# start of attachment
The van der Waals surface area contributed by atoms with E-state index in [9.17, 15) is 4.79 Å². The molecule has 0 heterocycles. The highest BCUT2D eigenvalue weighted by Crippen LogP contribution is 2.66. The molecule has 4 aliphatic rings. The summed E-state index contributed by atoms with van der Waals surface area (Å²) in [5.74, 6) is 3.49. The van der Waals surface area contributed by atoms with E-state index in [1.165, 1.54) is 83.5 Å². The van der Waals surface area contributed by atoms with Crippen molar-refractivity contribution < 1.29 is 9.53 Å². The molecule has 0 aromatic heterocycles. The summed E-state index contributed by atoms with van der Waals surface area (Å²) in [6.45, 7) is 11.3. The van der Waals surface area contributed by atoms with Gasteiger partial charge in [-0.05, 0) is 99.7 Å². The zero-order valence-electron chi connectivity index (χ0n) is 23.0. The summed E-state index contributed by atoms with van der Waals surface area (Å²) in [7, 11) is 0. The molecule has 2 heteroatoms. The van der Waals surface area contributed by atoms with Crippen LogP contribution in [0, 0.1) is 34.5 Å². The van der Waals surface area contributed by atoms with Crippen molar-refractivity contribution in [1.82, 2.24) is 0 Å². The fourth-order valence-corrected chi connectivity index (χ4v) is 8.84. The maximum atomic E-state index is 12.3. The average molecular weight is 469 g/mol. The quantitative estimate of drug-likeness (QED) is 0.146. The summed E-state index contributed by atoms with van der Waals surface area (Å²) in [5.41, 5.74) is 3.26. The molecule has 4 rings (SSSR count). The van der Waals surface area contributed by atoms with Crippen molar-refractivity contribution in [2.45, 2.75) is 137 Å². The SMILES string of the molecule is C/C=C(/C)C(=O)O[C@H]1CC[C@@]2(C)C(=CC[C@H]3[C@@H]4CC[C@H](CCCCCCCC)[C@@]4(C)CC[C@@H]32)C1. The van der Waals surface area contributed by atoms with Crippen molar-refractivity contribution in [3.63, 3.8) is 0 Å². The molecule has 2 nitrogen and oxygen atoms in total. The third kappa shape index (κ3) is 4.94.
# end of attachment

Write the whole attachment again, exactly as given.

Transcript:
The van der Waals surface area contributed by atoms with E-state index in [9.17, 15) is 4.79 Å². The molecule has 0 heterocycles. The highest BCUT2D eigenvalue weighted by Crippen LogP contribution is 2.66. The molecule has 4 aliphatic rings. The summed E-state index contributed by atoms with van der Waals surface area (Å²) in [5.74, 6) is 3.49. The van der Waals surface area contributed by atoms with E-state index in [1.165, 1.54) is 83.5 Å². The van der Waals surface area contributed by atoms with Crippen molar-refractivity contribution < 1.29 is 9.53 Å². The molecule has 0 aromatic heterocycles. The summed E-state index contributed by atoms with van der Waals surface area (Å²) in [6.45, 7) is 11.3. The van der Waals surface area contributed by atoms with Gasteiger partial charge in [-0.05, 0) is 99.7 Å². The zero-order valence-electron chi connectivity index (χ0n) is 23.0. The summed E-state index contributed by atoms with van der Waals surface area (Å²) in [7, 11) is 0. The molecule has 2 heteroatoms. The van der Waals surface area contributed by atoms with Crippen LogP contribution in [0, 0.1) is 34.5 Å². The van der Waals surface area contributed by atoms with Crippen molar-refractivity contribution in [1.82, 2.24) is 0 Å². The fourth-order valence-corrected chi connectivity index (χ4v) is 8.84. The maximum atomic E-state index is 12.3. The average molecular weight is 469 g/mol. The quantitative estimate of drug-likeness (QED) is 0.146. The summed E-state index contributed by atoms with van der Waals surface area (Å²) in [5.41, 5.74) is 3.26. The molecule has 4 rings (SSSR count). The van der Waals surface area contributed by atoms with Crippen molar-refractivity contribution in [2.45, 2.75) is 137 Å². The SMILES string of the molecule is C/C=C(/C)C(=O)O[C@H]1CC[C@@]2(C)C(=CC[C@H]3[C@@H]4CC[C@H](CCCCCCCC)[C@@]4(C)CC[C@@H]32)C1. The van der Waals surface area contributed by atoms with Crippen molar-refractivity contribution in [3.63, 3.8) is 0 Å². The molecule has 2 nitrogen and oxygen atoms in total. The third kappa shape index (κ3) is 4.94.